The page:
Japheth Obala

Software Engineer

Learning Vim

I started using Vim to look cool but kept using it for its simplicity, speed, lack of distraction and how it feels like an extension of my psyche when using it. The editor has acquired taste properties and when you go Vim you never go back. This article is about my ups and downs mastering Vim. I came across Vim around the same time I was starting out as a programmer in 2014.


Open Closed Principle

A system’s design is rigid when a change in requirements leads to a cascade of changes in the software. The open closed principle is the antidote for rigid software designs, when implemented properly it makes the software system flexible. It is the principle you should know. The principle states that software entities – modules, classes, functions – should be open for extension but closed for modifications. For a module that conforms to this principle it should be possible to add new features without modifying the module’s source code or binaries.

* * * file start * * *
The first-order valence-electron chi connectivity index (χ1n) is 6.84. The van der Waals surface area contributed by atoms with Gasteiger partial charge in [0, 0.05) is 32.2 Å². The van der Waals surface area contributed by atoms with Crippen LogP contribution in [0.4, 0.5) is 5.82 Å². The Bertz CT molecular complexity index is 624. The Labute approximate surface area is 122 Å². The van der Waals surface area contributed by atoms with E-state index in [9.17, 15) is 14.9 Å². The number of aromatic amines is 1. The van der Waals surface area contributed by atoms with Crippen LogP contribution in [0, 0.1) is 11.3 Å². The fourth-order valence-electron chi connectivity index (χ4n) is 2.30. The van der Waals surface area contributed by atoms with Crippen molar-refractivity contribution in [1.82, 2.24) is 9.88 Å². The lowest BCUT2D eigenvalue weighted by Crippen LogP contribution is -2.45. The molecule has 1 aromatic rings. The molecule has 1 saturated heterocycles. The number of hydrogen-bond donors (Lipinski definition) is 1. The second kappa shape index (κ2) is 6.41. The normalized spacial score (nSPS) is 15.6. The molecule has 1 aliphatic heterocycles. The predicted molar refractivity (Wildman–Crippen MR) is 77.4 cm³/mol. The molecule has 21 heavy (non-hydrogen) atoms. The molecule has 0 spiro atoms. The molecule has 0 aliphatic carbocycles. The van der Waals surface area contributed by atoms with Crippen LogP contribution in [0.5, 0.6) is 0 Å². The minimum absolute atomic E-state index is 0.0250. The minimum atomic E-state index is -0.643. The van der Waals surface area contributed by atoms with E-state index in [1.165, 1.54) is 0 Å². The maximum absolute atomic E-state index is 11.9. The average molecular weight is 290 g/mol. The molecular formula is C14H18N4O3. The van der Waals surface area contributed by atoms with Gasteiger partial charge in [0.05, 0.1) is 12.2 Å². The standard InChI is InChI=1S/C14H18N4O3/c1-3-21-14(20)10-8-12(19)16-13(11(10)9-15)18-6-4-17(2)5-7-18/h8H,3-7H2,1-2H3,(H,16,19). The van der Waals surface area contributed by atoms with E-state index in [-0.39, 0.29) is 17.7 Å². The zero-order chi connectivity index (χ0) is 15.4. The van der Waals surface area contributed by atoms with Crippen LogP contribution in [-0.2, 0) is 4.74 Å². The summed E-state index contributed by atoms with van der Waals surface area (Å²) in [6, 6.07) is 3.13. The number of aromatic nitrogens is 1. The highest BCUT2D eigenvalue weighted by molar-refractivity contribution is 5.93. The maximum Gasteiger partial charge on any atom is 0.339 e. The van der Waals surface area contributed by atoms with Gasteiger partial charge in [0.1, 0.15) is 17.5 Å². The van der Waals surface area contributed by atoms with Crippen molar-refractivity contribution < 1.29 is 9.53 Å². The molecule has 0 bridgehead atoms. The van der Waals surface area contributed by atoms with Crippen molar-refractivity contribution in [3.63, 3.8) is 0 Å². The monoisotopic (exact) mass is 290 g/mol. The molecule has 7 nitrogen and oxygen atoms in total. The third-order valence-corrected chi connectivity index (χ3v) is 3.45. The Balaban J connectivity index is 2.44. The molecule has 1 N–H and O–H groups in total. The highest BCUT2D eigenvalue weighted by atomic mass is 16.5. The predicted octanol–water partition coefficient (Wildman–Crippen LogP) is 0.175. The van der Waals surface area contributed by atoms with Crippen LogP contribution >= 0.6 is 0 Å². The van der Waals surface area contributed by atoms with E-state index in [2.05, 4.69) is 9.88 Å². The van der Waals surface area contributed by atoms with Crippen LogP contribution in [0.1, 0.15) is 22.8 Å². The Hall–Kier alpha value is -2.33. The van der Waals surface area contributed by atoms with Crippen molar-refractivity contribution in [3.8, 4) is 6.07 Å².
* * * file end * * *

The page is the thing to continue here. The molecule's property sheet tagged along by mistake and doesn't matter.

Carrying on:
Single Responsibility Principle

I used to think the single responsibility principle means that a module should only do one thing, this is a common misunderstanding of the principle and often leads to fragmented codebase with thin classes that have one or two methods littering the codebase as we can see in this StackOverflow. While researching about the subject, I came across SRP is a hoax which in my opinion embodies the misunderstanding of the single responsibility principle.


Humane Software

Learning about design thinking has been eye opening, it changed how I view software products and made me realize that all software is not equal. There’s humane and inhumane software. Humane software caters for human need and inhumane software exploits human need. The two categories naturally lead to different kind of software companies. Humane companies make humane software and the opposite is true. However, more companies tend to be in the middle.

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